WASHINGTON — The FDA approved golimumab for the treatment of active polyarticular juvenile idiopathic arthritis (pJIA). It also extended its indication for active psoriatic arthritis (PsA) for patients age 2 years and older.
Golimumab, a fully human anti-tumor necrosis (TNF)-alpha biologic agent that is given via intravenous infusion, is the first of its class for use in both of these indications.
The Go-VIVA phase III open label study formed the basis for the approval. In the trial, children with pJIA age 2-17 with active arthritis in five or more joints that did not abate with methotrexate were treated with golimumab, with “pharmacokinetic exposure consistent with that of two pivotal phase III clinical trials… in adult patients with moderate to severe active [rheumatoid arthritis] RA and active PsA.” The drug’s efficacy was assessed over 52 weeks, and results were comparable to those seen in adults with RA. Adverse events seen in children were also consistent with those seen in adults.
“Due to the limited availability of pediatric patients for inclusion in clinical trials, it can be challenging to build clinical studies for this young patient population,” said Daniel J. Lovell, of the Joseph E. Levinson Professor of Pediatric Rheumatology at Cincinnati Children’s Hospital Medical Center, in a statement about the approval. “Given these challenges, I am pleased to see Janssen advance the approval of a new treatment option for pediatric patients with pJIA and PsA — an important milestone in the treatment of these complex, heterogeneous diseases.”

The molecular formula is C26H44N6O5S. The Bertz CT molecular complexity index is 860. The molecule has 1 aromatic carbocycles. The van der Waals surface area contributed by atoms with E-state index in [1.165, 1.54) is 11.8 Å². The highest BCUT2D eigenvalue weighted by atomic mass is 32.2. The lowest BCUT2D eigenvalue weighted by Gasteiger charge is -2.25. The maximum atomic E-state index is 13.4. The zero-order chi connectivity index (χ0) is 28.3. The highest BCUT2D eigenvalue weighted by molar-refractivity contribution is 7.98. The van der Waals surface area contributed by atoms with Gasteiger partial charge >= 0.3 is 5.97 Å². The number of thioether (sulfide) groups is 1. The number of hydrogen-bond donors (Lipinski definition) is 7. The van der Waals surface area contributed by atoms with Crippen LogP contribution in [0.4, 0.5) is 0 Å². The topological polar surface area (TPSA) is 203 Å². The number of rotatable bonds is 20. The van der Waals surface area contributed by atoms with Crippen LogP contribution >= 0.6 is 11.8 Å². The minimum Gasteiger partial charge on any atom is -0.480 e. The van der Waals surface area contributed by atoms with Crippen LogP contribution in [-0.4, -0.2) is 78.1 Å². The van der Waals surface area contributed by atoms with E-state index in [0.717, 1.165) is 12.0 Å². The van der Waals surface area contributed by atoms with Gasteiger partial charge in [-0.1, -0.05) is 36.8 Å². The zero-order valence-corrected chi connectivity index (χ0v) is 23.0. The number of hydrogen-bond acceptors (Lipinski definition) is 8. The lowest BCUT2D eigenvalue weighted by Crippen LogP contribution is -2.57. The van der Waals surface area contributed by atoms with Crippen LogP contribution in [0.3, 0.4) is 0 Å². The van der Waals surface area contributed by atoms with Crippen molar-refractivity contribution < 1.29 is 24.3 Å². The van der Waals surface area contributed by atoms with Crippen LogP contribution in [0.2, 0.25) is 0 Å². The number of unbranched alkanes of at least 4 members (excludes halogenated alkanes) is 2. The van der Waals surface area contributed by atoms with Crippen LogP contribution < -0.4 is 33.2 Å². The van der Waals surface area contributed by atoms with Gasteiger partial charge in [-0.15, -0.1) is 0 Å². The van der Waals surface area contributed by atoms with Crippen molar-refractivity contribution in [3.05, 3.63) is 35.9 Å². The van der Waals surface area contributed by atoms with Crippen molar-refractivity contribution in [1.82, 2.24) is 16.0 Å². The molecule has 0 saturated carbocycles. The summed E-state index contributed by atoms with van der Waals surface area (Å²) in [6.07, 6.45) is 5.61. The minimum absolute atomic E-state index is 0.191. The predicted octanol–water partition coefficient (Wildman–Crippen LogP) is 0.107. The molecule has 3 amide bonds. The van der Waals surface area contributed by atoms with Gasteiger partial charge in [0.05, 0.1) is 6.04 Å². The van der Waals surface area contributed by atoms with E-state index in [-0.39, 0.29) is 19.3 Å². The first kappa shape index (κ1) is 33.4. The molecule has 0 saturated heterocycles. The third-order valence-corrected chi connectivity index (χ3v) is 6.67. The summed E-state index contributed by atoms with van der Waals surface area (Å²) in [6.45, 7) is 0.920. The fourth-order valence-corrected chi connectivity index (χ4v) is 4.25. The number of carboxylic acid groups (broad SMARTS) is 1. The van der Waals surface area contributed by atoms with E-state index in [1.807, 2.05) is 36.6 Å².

Golimumab does carry a safety warning about serious infections, which includes the fact that it may lower a patient’s ability to fight infections. Serious infections caused by bacteria, fungi, or systemic viruses, included tuberculosis (TB) and histoplasmosis, have been reported, with some being fatal, Janssen explained on the prescribing insert. Physicians should test patients for TB prior to initiating golimumab treatment and patients are advised to tell their physicians if they have been in contact with people with TB or have been in regions where fungal infections, such as histoplasmosis or coccidioidomycosis, are common.
Janssen will market the drug as SIMPONI ARIA.
Candace Hoffmann, Managing Editor, BreakingMED™
Cat ID: 158
Topic ID: 90,158,10,138,725,158,68,919